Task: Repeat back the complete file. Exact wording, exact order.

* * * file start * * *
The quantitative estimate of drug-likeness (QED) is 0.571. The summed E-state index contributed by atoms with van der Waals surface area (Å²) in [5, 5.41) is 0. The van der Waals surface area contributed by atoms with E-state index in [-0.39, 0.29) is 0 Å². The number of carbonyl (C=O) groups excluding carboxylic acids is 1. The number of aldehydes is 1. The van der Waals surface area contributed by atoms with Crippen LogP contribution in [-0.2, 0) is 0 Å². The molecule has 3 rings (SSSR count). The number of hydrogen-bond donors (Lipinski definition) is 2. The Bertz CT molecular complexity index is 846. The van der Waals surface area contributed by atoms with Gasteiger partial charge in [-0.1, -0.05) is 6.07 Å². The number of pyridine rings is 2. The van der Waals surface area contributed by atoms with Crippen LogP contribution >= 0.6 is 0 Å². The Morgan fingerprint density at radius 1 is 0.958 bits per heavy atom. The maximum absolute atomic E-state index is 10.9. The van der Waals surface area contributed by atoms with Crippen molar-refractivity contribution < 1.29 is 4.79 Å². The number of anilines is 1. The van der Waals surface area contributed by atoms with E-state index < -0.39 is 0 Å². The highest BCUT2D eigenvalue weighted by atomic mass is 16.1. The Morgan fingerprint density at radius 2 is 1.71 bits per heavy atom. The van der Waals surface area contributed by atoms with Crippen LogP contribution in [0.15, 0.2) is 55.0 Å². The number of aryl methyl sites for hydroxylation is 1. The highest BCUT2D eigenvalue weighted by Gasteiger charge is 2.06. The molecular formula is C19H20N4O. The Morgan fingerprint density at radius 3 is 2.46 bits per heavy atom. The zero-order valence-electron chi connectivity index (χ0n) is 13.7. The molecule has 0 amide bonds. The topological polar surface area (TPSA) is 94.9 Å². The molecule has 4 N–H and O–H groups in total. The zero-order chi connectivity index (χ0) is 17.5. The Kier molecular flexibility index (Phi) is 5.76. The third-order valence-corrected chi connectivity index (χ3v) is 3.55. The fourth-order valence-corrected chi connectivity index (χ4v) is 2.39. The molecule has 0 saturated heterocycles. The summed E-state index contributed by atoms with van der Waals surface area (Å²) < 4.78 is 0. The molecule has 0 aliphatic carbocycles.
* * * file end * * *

The quantitative estimate of drug-likeness (QED) is 0.571. The summed E-state index contributed by atoms with van der Waals surface area (Å²) in [5, 5.41) is 0. The van der Waals surface area contributed by atoms with E-state index in [-0.39, 0.29) is 0 Å². The number of carbonyl (C=O) groups excluding carboxylic acids is 1. The number of aldehydes is 1. The van der Waals surface area contributed by atoms with Crippen LogP contribution in [-0.2, 0) is 0 Å². The molecule has 3 rings (SSSR count). The number of hydrogen-bond donors (Lipinski definition) is 2. The Bertz CT molecular complexity index is 846. The van der Waals surface area contributed by atoms with Gasteiger partial charge in [-0.1, -0.05) is 6.07 Å². The number of pyridine rings is 2. The van der Waals surface area contributed by atoms with Crippen LogP contribution >= 0.6 is 0 Å². The Morgan fingerprint density at radius 1 is 0.958 bits per heavy atom. The maximum absolute atomic E-state index is 10.9. The van der Waals surface area contributed by atoms with Crippen molar-refractivity contribution < 1.29 is 4.79 Å². The number of anilines is 1. The van der Waals surface area contributed by atoms with E-state index < -0.39 is 0 Å². The highest BCUT2D eigenvalue weighted by atomic mass is 16.1. The Morgan fingerprint density at radius 2 is 1.71 bits per heavy atom. The van der Waals surface area contributed by atoms with Crippen LogP contribution in [0.15, 0.2) is 55.0 Å². The number of aryl methyl sites for hydroxylation is 1. The highest BCUT2D eigenvalue weighted by Gasteiger charge is 2.06. The molecular formula is C19H20N4O. The Morgan fingerprint density at radius 3 is 2.46 bits per heavy atom. The zero-order valence-electron chi connectivity index (χ0n) is 13.7. The molecule has 0 amide bonds. The topological polar surface area (TPSA) is 94.9 Å². The molecule has 4 N–H and O–H groups in total. The zero-order chi connectivity index (χ0) is 17.5. The Kier molecular flexibility index (Phi) is 5.76. The third-order valence-corrected chi connectivity index (χ3v) is 3.55. The fourth-order valence-corrected chi connectivity index (χ4v) is 2.39. The molecule has 0 saturated heterocycles. The summed E-state index contributed by atoms with van der Waals surface area (Å²) < 4.78 is 0. The molecule has 0 aliphatic carbocycles.